The reason I write this article is very simple: I was asked a question about process and thread. I thought I had a fairly good understanding of thread and process, but it turned out that my understandings are not detailed enough. So I tried to look into more materials, and therefore I write this article to share the knowledge I acquired.
Why start with process? The reaons is trivial: it is simpler. Not technically simpler, but easier to understand. So what is a process after all? Essentially, a process is an abstraction. It is created to isolate the user created programs from the low-level hardwares. A process, in formal words, is the minimum unit of resource allocation. You CANNOT allocate a smaller chunk of resource for an independent program, say, a smaller unit of memory like part of a stack, to a program on the system level. I emphasize again: you CANNOT do so on the system level. The reason will be discussed in the thread section.
So what does a process have? An independent memory address space (This is what we call as the “different memory space” not shared between processes), depending on your system. If it is 32-bit, your program will have 32-bit virtual memory space each. If it is 64-bit, then your program has 64-bit virtual memory space each. And they do not share the virtual memory space. A process also has its own file descriptors, PID, dedicatedly allocated stack, heap, data section, text section, etc. Switching between processes has a lot of overhead because of the isolation nature of processes: you have to save the current state, switch to another virtual memory space, suffer from page-miss, etc.
But does it mean a process has no advantages? That is absolutely not true. Thanks to the isolation nature of processes, crashing of one process will not influence other processes; which means multi-processing could add availability. And that is also the reason why you see daemon processes in linux systems, but never daemon threads.
People get easily confused by threads, so did I. The reason why threads are confusing is about the definition: what is a thread? Well, it really depends on the context, but people are usually referring to kernel threads, or in another word, system threads. You might be wondering, what? Are there any more types of threads? Well, my answer will be an absolutely yes because that’s where the confusion comes.
A thread is something of a smaller scale than a process, that is something for sure. No one would doubt it. But to what extent? Well, that depends on the implementation. I repeat, that depends on the implementation.
When your professors or teachers refer to “a thread”, they are definitely referring to a kernel thread, which is what we call a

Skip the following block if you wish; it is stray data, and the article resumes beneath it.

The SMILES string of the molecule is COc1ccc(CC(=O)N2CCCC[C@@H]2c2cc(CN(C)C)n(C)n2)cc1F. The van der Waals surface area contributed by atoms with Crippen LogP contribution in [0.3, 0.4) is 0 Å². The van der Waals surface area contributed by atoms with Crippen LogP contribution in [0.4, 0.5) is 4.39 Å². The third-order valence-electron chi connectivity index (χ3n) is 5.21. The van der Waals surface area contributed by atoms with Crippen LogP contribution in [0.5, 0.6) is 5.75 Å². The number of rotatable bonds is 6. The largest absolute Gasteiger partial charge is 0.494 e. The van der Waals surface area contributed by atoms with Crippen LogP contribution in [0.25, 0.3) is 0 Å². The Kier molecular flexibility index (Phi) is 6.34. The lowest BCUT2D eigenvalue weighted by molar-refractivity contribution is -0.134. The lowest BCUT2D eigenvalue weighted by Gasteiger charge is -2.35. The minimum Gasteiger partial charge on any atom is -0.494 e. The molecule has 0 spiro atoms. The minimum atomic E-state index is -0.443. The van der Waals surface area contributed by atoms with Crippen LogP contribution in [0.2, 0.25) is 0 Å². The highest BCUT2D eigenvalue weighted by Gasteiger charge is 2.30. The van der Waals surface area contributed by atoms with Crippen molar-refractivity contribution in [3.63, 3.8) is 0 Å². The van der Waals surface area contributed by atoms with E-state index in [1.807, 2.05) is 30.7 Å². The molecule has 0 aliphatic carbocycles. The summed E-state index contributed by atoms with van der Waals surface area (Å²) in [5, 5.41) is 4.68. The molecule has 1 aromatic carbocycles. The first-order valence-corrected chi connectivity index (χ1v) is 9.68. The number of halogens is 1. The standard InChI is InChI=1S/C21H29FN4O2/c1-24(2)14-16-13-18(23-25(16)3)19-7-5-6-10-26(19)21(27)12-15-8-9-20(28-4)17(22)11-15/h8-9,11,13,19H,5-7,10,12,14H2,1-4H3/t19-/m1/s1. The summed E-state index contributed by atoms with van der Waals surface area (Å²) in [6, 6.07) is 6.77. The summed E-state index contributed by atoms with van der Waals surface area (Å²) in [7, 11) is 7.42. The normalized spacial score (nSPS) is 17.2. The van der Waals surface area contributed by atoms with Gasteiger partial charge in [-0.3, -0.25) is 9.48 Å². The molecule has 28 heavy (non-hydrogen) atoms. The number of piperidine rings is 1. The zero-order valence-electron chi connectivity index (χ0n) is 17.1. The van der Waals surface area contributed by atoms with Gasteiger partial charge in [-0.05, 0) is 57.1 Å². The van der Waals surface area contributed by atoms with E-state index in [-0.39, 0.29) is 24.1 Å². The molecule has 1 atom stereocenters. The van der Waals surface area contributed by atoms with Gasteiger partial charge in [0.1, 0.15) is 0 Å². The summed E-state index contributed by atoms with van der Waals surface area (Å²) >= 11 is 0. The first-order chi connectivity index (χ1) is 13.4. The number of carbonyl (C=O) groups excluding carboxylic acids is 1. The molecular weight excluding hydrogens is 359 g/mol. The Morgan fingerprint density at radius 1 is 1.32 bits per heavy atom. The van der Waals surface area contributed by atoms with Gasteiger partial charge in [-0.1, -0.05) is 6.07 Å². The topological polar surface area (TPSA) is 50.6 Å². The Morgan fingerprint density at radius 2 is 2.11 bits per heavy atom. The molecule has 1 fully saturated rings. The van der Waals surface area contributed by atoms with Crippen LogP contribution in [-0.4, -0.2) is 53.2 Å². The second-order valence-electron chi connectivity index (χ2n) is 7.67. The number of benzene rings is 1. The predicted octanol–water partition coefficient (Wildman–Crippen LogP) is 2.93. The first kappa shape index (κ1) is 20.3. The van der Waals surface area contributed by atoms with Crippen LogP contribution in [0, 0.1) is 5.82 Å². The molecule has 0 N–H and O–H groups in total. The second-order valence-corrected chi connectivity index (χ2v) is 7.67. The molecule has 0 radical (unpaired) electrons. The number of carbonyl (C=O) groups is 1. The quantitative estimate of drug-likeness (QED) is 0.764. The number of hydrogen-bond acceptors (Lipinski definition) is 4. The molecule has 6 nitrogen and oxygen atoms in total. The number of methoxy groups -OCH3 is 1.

POSIX Thread, or
pthread for short if you ever use c++ to implement multi-threading. These kind of threads are created, maintained and terminated by the operation system - you don’t have much control over them, all what you can do is to assign each thread with some tasks then leave them to the system. And these kind of threads requires resource allocation within the process they reside in: they will reserve their own stack, heap in the process. However, they share things like file descriptors and data or text section in the process. They also share the same virtual memory space.
To be more precise, a process has at least one thread within and nowadays, the cpu scheduler only schedule kernel threads, not processes (though in academy we can say the os schedules processes). But I have to mention that in linux system, kernel threads are actually light-weighted processes…
That is kernel thread. Now we should move on to the user thread.
What is a user thread? Well, it is nothing but another abstraction. It is used so that programmers have more control over the scheduler. By using user threads, we can also achieve cooperative scheduling instead of pre-emptive scheduling, which is not efficient enough speaking of blocking I/O.
To be precise, a user thread is a thread, but the scheduler is implemented depending on the programming language, not the os. At the same time, a user thread might or might not need to allocate dedicated resources like kernel threads do, depending on the implementation.
There are also terms like coroutines, goroutines, which are quite confusing. What are they? Well, that’s a good question. I used to think that these things are something smaller than a thread, but to be frank, they are threads. To be precise, they are user threads. It’s not like they reside in a thread, it is wrong. They ARE threads. They ARE user threads.
You must have heard the term user threads and kernel threads and their mappings from your professor if you are a computer science major student. Now you know exactly what your professors or teachers are referring to. Let’s take go as an example. Go will initialize its kernel thread pool when you run the program according to your virtual CPU’s number. Say you have 4 logical cores, then go will initialize 4 kernel threads in the pool for the program to use, but you can change the number of maximum allowed kernel threads in the pool by manually assigning. At runtime, each goroutine will be mapped to one of the threads to do computations, with go’s dedicatedly designed scheduler. So in short, kernel threads and user threads are not mutually exclusive. Instead, they can work together. Goroutines are just like that. The os will allocate time for the kernel threads in go’s thread pool, and go’s scheduler will determine which goroutine, namely user thread, to run for which kernel thread.
Many of the confusions come from the term thread. When talking about thread, we usually refer to kernel threads instead of user threads, and we usually refer coroutines to user threads. Hope this clarification can help you with your understanding.